16 Year old Lamont Spencer must decide to return to the church or stay with the gang who avenged his father's murder.
Dana McBroom - Manna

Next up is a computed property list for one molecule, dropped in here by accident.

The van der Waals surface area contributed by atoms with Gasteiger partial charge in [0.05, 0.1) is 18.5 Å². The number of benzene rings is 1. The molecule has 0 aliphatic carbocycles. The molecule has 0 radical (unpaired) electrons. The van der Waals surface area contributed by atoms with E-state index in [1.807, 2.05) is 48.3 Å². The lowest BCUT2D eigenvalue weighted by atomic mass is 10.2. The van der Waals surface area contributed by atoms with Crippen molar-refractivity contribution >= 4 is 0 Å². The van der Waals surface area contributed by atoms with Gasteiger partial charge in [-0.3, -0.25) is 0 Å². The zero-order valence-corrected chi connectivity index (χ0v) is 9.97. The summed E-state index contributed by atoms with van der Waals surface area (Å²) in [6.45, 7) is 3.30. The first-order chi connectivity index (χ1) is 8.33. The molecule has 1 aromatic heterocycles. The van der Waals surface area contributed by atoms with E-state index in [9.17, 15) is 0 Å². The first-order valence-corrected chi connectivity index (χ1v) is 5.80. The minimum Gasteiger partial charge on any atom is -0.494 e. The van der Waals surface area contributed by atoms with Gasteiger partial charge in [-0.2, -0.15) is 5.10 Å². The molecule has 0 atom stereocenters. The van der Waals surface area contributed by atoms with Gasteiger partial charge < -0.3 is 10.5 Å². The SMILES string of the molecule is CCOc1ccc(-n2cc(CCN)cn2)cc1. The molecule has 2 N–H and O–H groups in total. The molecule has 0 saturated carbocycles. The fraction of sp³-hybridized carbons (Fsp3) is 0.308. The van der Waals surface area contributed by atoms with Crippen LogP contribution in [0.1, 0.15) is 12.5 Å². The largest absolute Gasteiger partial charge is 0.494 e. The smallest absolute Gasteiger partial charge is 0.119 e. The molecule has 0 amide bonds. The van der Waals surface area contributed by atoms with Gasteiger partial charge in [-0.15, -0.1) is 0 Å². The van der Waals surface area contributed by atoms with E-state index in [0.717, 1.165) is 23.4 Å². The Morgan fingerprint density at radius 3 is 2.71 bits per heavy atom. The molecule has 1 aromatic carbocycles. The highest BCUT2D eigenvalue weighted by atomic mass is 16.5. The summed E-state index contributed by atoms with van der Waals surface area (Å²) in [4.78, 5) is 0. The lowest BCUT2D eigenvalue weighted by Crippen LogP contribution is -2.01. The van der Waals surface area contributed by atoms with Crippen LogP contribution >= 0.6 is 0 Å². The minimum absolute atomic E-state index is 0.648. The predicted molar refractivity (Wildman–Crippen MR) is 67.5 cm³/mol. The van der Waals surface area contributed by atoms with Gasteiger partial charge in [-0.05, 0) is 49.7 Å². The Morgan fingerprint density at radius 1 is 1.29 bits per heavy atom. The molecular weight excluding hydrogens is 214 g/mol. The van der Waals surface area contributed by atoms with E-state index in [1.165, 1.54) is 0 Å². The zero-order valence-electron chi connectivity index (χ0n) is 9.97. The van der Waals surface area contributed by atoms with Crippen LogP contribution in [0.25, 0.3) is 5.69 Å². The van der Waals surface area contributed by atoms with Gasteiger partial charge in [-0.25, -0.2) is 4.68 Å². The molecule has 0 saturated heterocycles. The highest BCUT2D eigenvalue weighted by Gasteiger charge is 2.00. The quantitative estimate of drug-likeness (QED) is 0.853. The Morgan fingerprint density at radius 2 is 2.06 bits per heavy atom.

The work of Dana McBroom-Manno in education and performing arts encompasses the worlds of theatre, dance, music, fine arts and electronic media. As a senior member of Adelphi University’s Performing Arts and African American Studies departments, she developed the curriculum of and taught courses in History of Black Performing Arts in America, The Black Drama Workshop and Ethnic Dance. Her work with Adelphi’s La Union Latino and the African Peoples Organization, resulted in her appointment as Coordinator of Talent and Library Liaison for Adelphi University’s Center for African American Studies Program. As a theatre entrepreneur, she created the 42nd Street Repertory Theatre, which produced works by classic and contemporary playwrights as well as a midnight jazz series. As the theatre’s artistic director, and as instructor and company member of the Katherine Dunham School, Professor Manno’s contributions helped form the prototype for today’s Theatre Row on Manhattan’s 42nd Street. Her work as a songwriter, director and choreographer at the world renowned La Mama Theatre led to her nomination for two ADELCO awards. She has also composed, choreographed and acted with the famed Negro Ensemble Company. She has been recognized by ASCAP, WBLS and in New York as a composer of the declared “dance classic”, Pull Up To The Bumper; as performed by cultural icon, Grace Jones. Ms. McBroom-Manno’s film credits include choreographic and acting credits with directors Gordon Parks Sr. and Bob Fosse. Dana McBroom Manno was selected as Performing Arts Coordinator for the United States at the Second World Black and African Festival of Art and Culture (FESTAC), in Lagos, Nigeria. She has worked with the Bronx Council for the Arts, the New York State Council for the Arts and the National Endowment for the Arts. recommending talent as well as writing reviews of the performing and visual arts. Her formative dance experience with the Katherine Dunham Dance Company prepared her for a coveted position as a member of New York's Metropolitan Opera Ballet Company. Dana has used her experience as a Master Teacher of the Katherine Dunham Technique to help promote Caribbean culture around the world. Sponsored by the Japanese government and the Japanese/African-American Society, Dana McBroom-Manno toured Japan as part of an 18 member professional women’s delegation. During the trip, Professor Manno was invited to lecture on History and teach dance classes at Chiba University. She was invited to participated in the One World Living Arts Festival in Auckland, New Zealand. To honor Dr. MLK, Dana has performed as a dancer and vocalist at New York’s Apollo Theatre. Dana McBroom-Manno is Co-Artistic Director of the PAKA Foundation. PAKA has contributed to the Blueprint for Dance of NYC’s DOE. The PAKA Foundation has produced both dance and theatre events at the Dag Hammarskjold Auditorium at the United Nations, Jacob’s Pillow, NYC Summer Stage and the International Diversity Dance and Music Festival at Fashion Institute of Technology. PAKA and McBroom-Manno has been awarded a Citation of Honor by the NY City Council for her contribution to the promotion of Caribbean Culture. The PAKA Foundation is registered in the U.S., Kenya and Montserrat BWI. In addition to her many years at Adelphi, Professor Manno has also taught classes at Pratt Institute, Hofstra University, Yale University, Sarah Lawrence, and the Dance Theatre of Harlem School (dance history, mime, Dunham), the New School University (African dance, drums and religion), the Harkness Dance Center at the 92nd Street YMHA. Professor Manno is currently a faculty member at SUNY Fashion Institute of Technology (Afro Caribbean dance, Ballet and Contemporary Urban Dance) and the Ballet Hispanico (Dunham Technique).